Fire fighting is a dangerous and physically demanding occupation. In the course of their duties, fire fighters are required to perform extremely strenuous tasks, enter confined spaces in burning structures, endure exposure to burning toxic chemicals and suffer exposure to communicable diseases. More recently, there is growing awareness and recognition that fire fighters suffer an increased risk of certain cancers as a direct result of their occupation.
Because fire fighting is a physically demanding and dangerous job, early retirement for fire fighters has long been accepted as being in the best interests of fire fighters and the public they serve. Accordingly, Canada’s Income Tax Act regulations identify fire fighting as one of six Public Safety Occupations who are permitted to retire early, at age 55.
A fire fighter who has spent a career in the line of danger on behalf of the public is deserving of an equitable pension in their retirement. But in a typical scenario, a fire fighter retiring at age 55 does not currently have the ability to make CPP contributions from age 55 to 60, even though this five-year period is within the definition of their contributory period.
The CPP “drop-out” provision that allows a worker to exclude their five years of lowest earnings from their CPP calculations applies equally to all workers and does not help fire fighters catch up to other workers in terms of CPP benefits. And without any other mechanism to make up for lost retirement income, a fire fighter retiring early at age 55 will typically have a retirement income of 60 per cent of their pre-retirement earnings, which is well below the benchmark of 70 per cent for working Canadians.
In response to this problem, the federal government in December, 2003, enacted a regulatory change under the Income tax Act regulations specifying that fire fighters can benefit from an increased annual pension accrual rate of 2.33 per cent for each year of credited service, a welcome move that stands to enable the majority of Canada’s professional fire fighters to fight for a higher accrual rate at the provincial and local levels.
Fire fighters whose pension plans are not integrated with the CPP and are not assisted by the accrual rate regulation could achieve pension equity through direct changes to the CPP itself; specifically, through amendments that would enable them to receive reduced CPP benefits at age 55 and unreduced benefits at age 60. Typically, this will help them achieve the 70 per cent pre-retirement income benchmark.
In the past, the need to amend the Canada Pension Plan for fire fighters has been formally recognized through the introduction of private members’ bills and motions in the House of Commons. Examples from the 39th Session of Parliament are Bill C-306, introduced by Conservative MP Jeff Watson (Essex, Ont.) and Motion M-25, which was introduced by NDP MP Peter Stoffer (Sackville-Eastern Shore, N.S.) M-25 stated:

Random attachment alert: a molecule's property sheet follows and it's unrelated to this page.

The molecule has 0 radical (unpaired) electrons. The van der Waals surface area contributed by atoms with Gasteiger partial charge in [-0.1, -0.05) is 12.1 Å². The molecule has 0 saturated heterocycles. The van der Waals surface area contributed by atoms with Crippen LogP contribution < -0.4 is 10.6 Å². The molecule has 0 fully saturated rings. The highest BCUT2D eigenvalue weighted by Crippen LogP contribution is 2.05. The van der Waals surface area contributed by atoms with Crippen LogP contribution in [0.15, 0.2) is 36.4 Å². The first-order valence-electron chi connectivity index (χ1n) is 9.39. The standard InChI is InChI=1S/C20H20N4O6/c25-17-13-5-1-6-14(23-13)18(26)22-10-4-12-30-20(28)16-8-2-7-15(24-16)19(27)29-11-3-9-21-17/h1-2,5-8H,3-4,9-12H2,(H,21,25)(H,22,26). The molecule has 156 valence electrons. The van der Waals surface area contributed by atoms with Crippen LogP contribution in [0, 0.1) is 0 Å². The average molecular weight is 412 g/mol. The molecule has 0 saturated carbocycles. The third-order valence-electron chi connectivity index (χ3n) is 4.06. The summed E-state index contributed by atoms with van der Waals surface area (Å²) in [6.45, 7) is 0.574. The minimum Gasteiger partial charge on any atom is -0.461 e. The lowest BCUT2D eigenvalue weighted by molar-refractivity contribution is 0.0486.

M-25 - That in the opinion of the House, the government should consider amending the Canada Pension Plan to allow for early pension entitlement for police officers and fire fighters.
The IAFF supports the reintroduction of M-25, or the introduction of another bill or motion that addresses this issue, as effective ways to advance the issue of CPP reform for professional fire fighters.
The IAFF agrees that it is fair to consider the question of cost with this issue as it is with any legislative demand. There is no question that increasing fire fighters’ access to CPP benefits would have a financial impact on the CPP, the approximate total of which would be a matter for actuarial investigation by the federal government.
Regarding the sustainability of the CPP, David Denison, CEO of the Canada Pension Plan Investment Board, stated in January, 2009 that he is confident in the long-term health of the plan despite market turmoil which impacted the CPP and other pension plan funds beginning in late 2008. The CPP’s annual payments to beneficiaries are fully funded by workers’ contributions, and in addition the CPP fund in late 2008 had $117.4 billion in assets above and beyond its annual liabilities.
It is also important to note that the issue of pension equity for professional fire fighters is a matter of fairness and the cost impact on the CPP should not be the determining factor in this case.
The IAFF supports any legislative or regulatory change that helps all professional fire fighters achieve pension equity with other working Canadians, including the enactment of legislation that would allow fire fighters earlier access to CPP benefits.
It is now specified in the Income Tax Act regulations that fire fighters whose pension plans are integrated with the Canada Pension Plan can benefit from an increased annual pension accrual rate of 2.33 per cent. This stands to benefit professional fire fighters whose pension plans are integrated with the CPP.
But the federal government can ensure that all of Canada’s professional fire fighters have the ability to benefit from an equitable pension with changes to the Canada Pension Plan (CPP) that would allow fire fighters to have access to reduced CPP benefits at age 55 and unreduced CPP benefits at age 60, five years earlier than the general public. Legislative initiatives, such as Bill C-306 and Motion M-25 from the 39th Session of Parliament, were a welcome step toward enabling all of Canada’s professional fire fighters to benefit from an equitable pension in their retirement and the IAFF supports their reintroduction.
For more information about this issue or any other issue affecting Canada’s professional fire fighters, visit www.iaff.org/canada or contact the IAFF Canadian Office in Ottawa at (613) 567-8988. The International Association of Fire Fighters represents 293,000 professional fire fighters in North America, including more than 20,500 in Canada. The IAFF is affiliated with the AFL-CIO and the Canadian Labour Congress.